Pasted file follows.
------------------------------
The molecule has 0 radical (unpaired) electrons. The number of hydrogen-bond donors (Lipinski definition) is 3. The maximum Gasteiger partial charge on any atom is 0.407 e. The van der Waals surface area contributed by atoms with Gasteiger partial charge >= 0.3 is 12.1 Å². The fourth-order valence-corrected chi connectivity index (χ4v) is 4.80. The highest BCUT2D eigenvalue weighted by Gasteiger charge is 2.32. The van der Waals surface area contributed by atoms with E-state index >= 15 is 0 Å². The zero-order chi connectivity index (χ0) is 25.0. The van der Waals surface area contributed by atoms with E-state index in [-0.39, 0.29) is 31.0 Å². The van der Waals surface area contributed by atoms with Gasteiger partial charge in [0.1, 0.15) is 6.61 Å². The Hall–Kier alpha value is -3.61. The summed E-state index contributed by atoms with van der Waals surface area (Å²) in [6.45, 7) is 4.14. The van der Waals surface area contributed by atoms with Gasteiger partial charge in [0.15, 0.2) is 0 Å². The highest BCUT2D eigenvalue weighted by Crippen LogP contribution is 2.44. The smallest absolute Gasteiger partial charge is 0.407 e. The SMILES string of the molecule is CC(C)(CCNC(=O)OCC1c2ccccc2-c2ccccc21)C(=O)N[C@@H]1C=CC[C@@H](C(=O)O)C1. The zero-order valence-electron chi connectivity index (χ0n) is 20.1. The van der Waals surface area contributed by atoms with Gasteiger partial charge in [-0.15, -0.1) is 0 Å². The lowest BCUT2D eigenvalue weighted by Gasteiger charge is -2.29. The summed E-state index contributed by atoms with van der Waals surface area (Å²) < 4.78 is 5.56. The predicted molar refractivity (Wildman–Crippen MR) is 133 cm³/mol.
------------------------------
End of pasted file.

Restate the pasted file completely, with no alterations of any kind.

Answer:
The molecule has 0 radical (unpaired) electrons. The number of hydrogen-bond donors (Lipinski definition) is 3. The maximum Gasteiger partial charge on any atom is 0.407 e. The van der Waals surface area contributed by atoms with Gasteiger partial charge >= 0.3 is 12.1 Å². The fourth-order valence-corrected chi connectivity index (χ4v) is 4.80. The highest BCUT2D eigenvalue weighted by Gasteiger charge is 2.32. The van der Waals surface area contributed by atoms with E-state index >= 15 is 0 Å². The zero-order chi connectivity index (χ0) is 25.0. The van der Waals surface area contributed by atoms with E-state index in [-0.39, 0.29) is 31.0 Å². The van der Waals surface area contributed by atoms with Gasteiger partial charge in [0.1, 0.15) is 6.61 Å². The Hall–Kier alpha value is -3.61. The summed E-state index contributed by atoms with van der Waals surface area (Å²) in [6.45, 7) is 4.14. The van der Waals surface area contributed by atoms with Gasteiger partial charge in [0.15, 0.2) is 0 Å². The highest BCUT2D eigenvalue weighted by Crippen LogP contribution is 2.44. The smallest absolute Gasteiger partial charge is 0.407 e. The SMILES string of the molecule is CC(C)(CCNC(=O)OCC1c2ccccc2-c2ccccc21)C(=O)N[C@@H]1C=CC[C@@H](C(=O)O)C1. The zero-order valence-electron chi connectivity index (χ0n) is 20.1. The van der Waals surface area contributed by atoms with Gasteiger partial charge in [-0.15, -0.1) is 0 Å². The lowest BCUT2D eigenvalue weighted by Gasteiger charge is -2.29. The summed E-state index contributed by atoms with van der Waals surface area (Å²) < 4.78 is 5.56. The predicted molar refractivity (Wildman–Crippen MR) is 133 cm³/mol.